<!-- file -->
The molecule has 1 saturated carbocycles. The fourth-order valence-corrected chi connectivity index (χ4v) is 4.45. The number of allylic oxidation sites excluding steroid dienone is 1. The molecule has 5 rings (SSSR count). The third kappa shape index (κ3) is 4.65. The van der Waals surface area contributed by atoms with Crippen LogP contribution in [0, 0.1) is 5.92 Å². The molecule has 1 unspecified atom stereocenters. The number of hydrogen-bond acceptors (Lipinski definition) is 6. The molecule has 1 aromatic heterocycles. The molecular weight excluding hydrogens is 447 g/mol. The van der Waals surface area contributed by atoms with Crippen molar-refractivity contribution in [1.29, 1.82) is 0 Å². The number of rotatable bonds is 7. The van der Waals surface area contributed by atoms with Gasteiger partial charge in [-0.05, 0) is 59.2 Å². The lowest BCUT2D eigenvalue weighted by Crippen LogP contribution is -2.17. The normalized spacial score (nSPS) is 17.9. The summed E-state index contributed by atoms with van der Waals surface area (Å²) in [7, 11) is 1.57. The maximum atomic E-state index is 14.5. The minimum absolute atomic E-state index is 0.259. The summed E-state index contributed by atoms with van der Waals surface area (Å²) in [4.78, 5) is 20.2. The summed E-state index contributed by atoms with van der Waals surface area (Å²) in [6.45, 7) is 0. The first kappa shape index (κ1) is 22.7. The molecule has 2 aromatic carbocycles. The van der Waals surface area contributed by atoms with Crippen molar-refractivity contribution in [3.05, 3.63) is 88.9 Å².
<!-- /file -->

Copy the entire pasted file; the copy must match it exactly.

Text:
The molecule has 1 saturated carbocycles. The fourth-order valence-corrected chi connectivity index (χ4v) is 4.45. The number of allylic oxidation sites excluding steroid dienone is 1. The molecule has 5 rings (SSSR count). The third kappa shape index (κ3) is 4.65. The van der Waals surface area contributed by atoms with Crippen LogP contribution in [0, 0.1) is 5.92 Å². The molecule has 1 unspecified atom stereocenters. The number of hydrogen-bond acceptors (Lipinski definition) is 6. The molecule has 1 aromatic heterocycles. The molecular weight excluding hydrogens is 447 g/mol. The van der Waals surface area contributed by atoms with Crippen molar-refractivity contribution in [1.29, 1.82) is 0 Å². The number of rotatable bonds is 7. The van der Waals surface area contributed by atoms with Gasteiger partial charge in [-0.05, 0) is 59.2 Å². The lowest BCUT2D eigenvalue weighted by Crippen LogP contribution is -2.17. The normalized spacial score (nSPS) is 17.9. The summed E-state index contributed by atoms with van der Waals surface area (Å²) in [7, 11) is 1.57. The maximum atomic E-state index is 14.5. The minimum absolute atomic E-state index is 0.259. The summed E-state index contributed by atoms with van der Waals surface area (Å²) in [4.78, 5) is 20.2. The summed E-state index contributed by atoms with van der Waals surface area (Å²) in [6.45, 7) is 0. The first kappa shape index (κ1) is 22.7. The molecule has 2 aromatic carbocycles. The van der Waals surface area contributed by atoms with Crippen molar-refractivity contribution in [3.05, 3.63) is 88.9 Å².